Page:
All You Can Eat
Seattle Times food writer Nancy Leson serves up the best info and tips on Northwest food, cooking, dining and restaurants.
August 15, 2008 2:41 PM
Posted by Nancy Leson
Bleader Joel Marcus makes a mean marinade -- or so he tells me. He shared his ingredients for making a "secret sauce" for soaking everything from shrimp (ginger and orange juice), to flank steak (apple butter), to beef brisket (Pepsi!) to chicken (brined with salt, sugar and turmeric). And I'm sure he'd agree that the real secret to a great marinade -- and the answer to a quick and easy dinner on a hot day like this one -- is keeping a well-stocked cupboard. I just opened mine. . .
. . .and grabbed a handful of Asian condiments and some cheap sake I keep for cooking purposes (the good stuff's in the fridge, along with an icy martini glass, for later):
Then I poured them out, willy-nilly, into a Pyrex baking dish, using my eye as a measure. Next, I mixed up the marinade and coated some cross-cut short ribs (they sell nice, relatively inexpensive ones at QFC where I bought the beef in the photo below, but I often find them thinner and cheaper at markets like 99 Ranch, Viet Wah or Pal-Do World):
The whole process took about five minutes, tops. As I write, they're in the refrigerator. In a few hours I'll grill the meat, toss the marinade, throw some corn on to boil, make a salad and pour myself a nice cold sake to celebrate the sun -- and the end of the work week. Couldn't be easier.
So, Joel wanted me to ask: what's your recipe for an easy marinade?
Posted by Amy B.
2:55 PM, Aug 15, 2008
This isn't a recipe - but a question. I'm cooking a banquet for a Girl Scout Camp Staff on Sunday. The meat-option is going to be marinated flank steak (easy and delicious!). I was planning on purchasing Stubb's Beef Marinade and extending it with stuff I have - but now I'm wondering what your ideas might be...
Posted by Kairu
3:12 PM, Aug 15, 2008
I like to marinate chicken wings with smashed garlic cloves, scallions, soy sauce, rice wine (or white wine or beer) and maybe a little sugar (or not). Then I broil them, 3-4 minutes per side, or they can be barbecued.
Sometimes I'll marinate my steak with smashed garlic, rosemary (if I have some lying around), a splash of soy sauce or Worcestershire sauce, maybe a little whiskey.
I like to use gallon-size zip-top freezer bags - it's so easy to throw everything in there, meat and marinade, and mix it together.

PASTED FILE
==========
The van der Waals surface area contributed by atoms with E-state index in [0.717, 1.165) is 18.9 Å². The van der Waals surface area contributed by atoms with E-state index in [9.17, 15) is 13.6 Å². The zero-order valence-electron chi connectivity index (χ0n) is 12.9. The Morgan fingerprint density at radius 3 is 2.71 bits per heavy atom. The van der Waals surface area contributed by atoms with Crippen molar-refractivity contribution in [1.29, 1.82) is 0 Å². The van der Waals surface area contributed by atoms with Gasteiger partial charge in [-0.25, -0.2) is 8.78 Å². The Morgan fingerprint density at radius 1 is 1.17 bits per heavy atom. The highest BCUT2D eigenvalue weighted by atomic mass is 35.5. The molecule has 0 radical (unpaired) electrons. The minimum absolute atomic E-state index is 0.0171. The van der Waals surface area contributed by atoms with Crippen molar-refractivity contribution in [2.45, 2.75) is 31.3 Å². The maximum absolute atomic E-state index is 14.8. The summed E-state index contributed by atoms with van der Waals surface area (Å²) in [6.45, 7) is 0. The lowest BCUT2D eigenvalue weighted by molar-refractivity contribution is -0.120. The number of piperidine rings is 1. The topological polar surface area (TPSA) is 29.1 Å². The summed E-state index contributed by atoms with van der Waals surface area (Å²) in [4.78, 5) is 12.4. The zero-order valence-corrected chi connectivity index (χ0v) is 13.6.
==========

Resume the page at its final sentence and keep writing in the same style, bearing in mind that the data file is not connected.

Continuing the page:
Posted by AVID
3:48 PM, Aug 15, 2008
That steak sounds good Kairu.
We let our chicken wings swim around in a swampy mix of: italian dressing kit, made in a cruet or bottle, with your own oil and vinegar, along with lots of garlic, paprika, freshly ground pepper and some wet tamarind (for that special zing!).
Posted by Kairu
11:29 AM, Aug 16, 2008
Amy B. - One of my friends like to make grilled flank steak with a soy-chile glaze. A quick search on the Food & Wine wine website leads me to believe it's the one from March 2004 - courtesy of Tom Douglas - no wonder I love it so much - and can be found at www.foodandwine.com (search for "grilled flank steak" in the recipe search option). If I've got the right recipe, it's very good - sweet and salty and spicy, with the tart zing of lime.
Posted by EdmondsJim
10:20 AM, Aug 17, 2008
Lately I've been working on asada style marinade for cheap cuts of beef such as chuck steak. Lime juice, Tapatio, ground dried chipotle & ancho chiles, some Yucateca green sauce for heat and a bit of Stubb's spicy BBQ sauce to up the smoke a bit. Although it's all eyeballed, it's been coming out great and 3 or 4 days in that the chuck steak is tender and works great for over salad greens with thinly sliced radishes or in warm corn tortillas with pickled onions & fresh cilantro. YUMMM!
For chicken it's usually lemon juice & rosemary w/ black & red pepper.
Pork is usually rosemary & olive oil or Asian sauces with lime but I have done Stubb's spicy BBQ and orange marmalade for something wacky and it works. Pork is where it's everything in the fridge for me
Posted by SeattleMike
4:45 PM, Aug 17, 2008
I like to do short ribs in Yoshida's Gourmet Sauce with some extra added ginger and a splash of a sweeter sake. (I have also added Chinese 5-spice to this, which is also good.)
To marinate, I put everything into gallon sized freezer bags and then - believe it or not - pop them in the freezer! The salt content of the Yoshida's keeps them from freezing solid, but the marinade seeps deeply into the meat. You can also keep them around that way for a while (weeks or a couple of months) and cook them when needed. After cooking a big batch on the grill we'll separate out what we'll eat for the next day or two then freeze the rest. A minute or two in the microwave and it's almost like they just came off the grill. People are always amazed at holiday-season potlucks when we show up with grilled ribs!
What we've been doing for corn it half-husking it (the few outermost leaves) then doing them in the microwave for 6 minutes or so to steam them in the husks. Peel off the husks, rub them down with a stick of butter to get them coated, then they go onto the grill for a couple of minutes - just enough to 'toast' the tips of the kernels. Very easy, and we found that this method eliminates most of the drawbacks to trying to grill the corn in the husks, and they get that great 'done on the grill' flavor.
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Listen to Nancy at 5:30 a.m. and 7:30 a.m. during Morning Edition, at 4:40 p.m. during All Things Considered and again the following Saturday at 8:30 a.m. during Weekend Edition on KPLU 88.5.